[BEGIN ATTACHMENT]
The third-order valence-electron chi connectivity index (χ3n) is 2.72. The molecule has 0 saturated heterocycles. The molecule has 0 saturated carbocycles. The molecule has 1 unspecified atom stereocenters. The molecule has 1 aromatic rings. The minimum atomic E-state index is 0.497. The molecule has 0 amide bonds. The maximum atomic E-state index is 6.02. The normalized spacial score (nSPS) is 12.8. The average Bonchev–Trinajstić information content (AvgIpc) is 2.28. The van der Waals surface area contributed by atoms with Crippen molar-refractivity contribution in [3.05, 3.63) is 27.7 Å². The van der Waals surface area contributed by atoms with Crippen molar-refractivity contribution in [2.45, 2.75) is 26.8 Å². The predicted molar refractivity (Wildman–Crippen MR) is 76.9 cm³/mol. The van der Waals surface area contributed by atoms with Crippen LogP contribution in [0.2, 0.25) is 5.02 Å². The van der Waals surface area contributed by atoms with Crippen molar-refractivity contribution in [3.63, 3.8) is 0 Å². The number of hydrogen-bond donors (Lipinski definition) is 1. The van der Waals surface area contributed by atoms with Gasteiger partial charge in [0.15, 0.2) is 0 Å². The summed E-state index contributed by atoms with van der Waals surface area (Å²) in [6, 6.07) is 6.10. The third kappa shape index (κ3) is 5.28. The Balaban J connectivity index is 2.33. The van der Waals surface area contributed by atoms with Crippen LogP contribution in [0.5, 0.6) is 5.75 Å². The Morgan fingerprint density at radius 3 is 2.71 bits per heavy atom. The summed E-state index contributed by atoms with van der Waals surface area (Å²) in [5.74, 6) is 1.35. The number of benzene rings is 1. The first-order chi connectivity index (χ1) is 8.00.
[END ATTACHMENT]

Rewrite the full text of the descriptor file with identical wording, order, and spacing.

The third-order valence-electron chi connectivity index (χ3n) is 2.72. The molecule has 0 saturated heterocycles. The molecule has 0 saturated carbocycles. The molecule has 1 unspecified atom stereocenters. The molecule has 1 aromatic rings. The minimum atomic E-state index is 0.497. The molecule has 0 amide bonds. The maximum atomic E-state index is 6.02. The normalized spacial score (nSPS) is 12.8. The average Bonchev–Trinajstić information content (AvgIpc) is 2.28. The van der Waals surface area contributed by atoms with Crippen molar-refractivity contribution in [3.05, 3.63) is 27.7 Å². The van der Waals surface area contributed by atoms with Crippen molar-refractivity contribution in [2.45, 2.75) is 26.8 Å². The predicted molar refractivity (Wildman–Crippen MR) is 76.9 cm³/mol. The van der Waals surface area contributed by atoms with Crippen LogP contribution in [0.2, 0.25) is 5.02 Å². The van der Waals surface area contributed by atoms with Crippen molar-refractivity contribution in [3.63, 3.8) is 0 Å². The number of hydrogen-bond donors (Lipinski definition) is 1. The van der Waals surface area contributed by atoms with Gasteiger partial charge in [0.15, 0.2) is 0 Å². The summed E-state index contributed by atoms with van der Waals surface area (Å²) in [6, 6.07) is 6.10. The third kappa shape index (κ3) is 5.28. The Balaban J connectivity index is 2.33. The van der Waals surface area contributed by atoms with Crippen LogP contribution in [0.5, 0.6) is 5.75 Å². The Morgan fingerprint density at radius 3 is 2.71 bits per heavy atom. The summed E-state index contributed by atoms with van der Waals surface area (Å²) in [5.74, 6) is 1.35. The number of benzene rings is 1. The first-order chi connectivity index (χ1) is 8.00.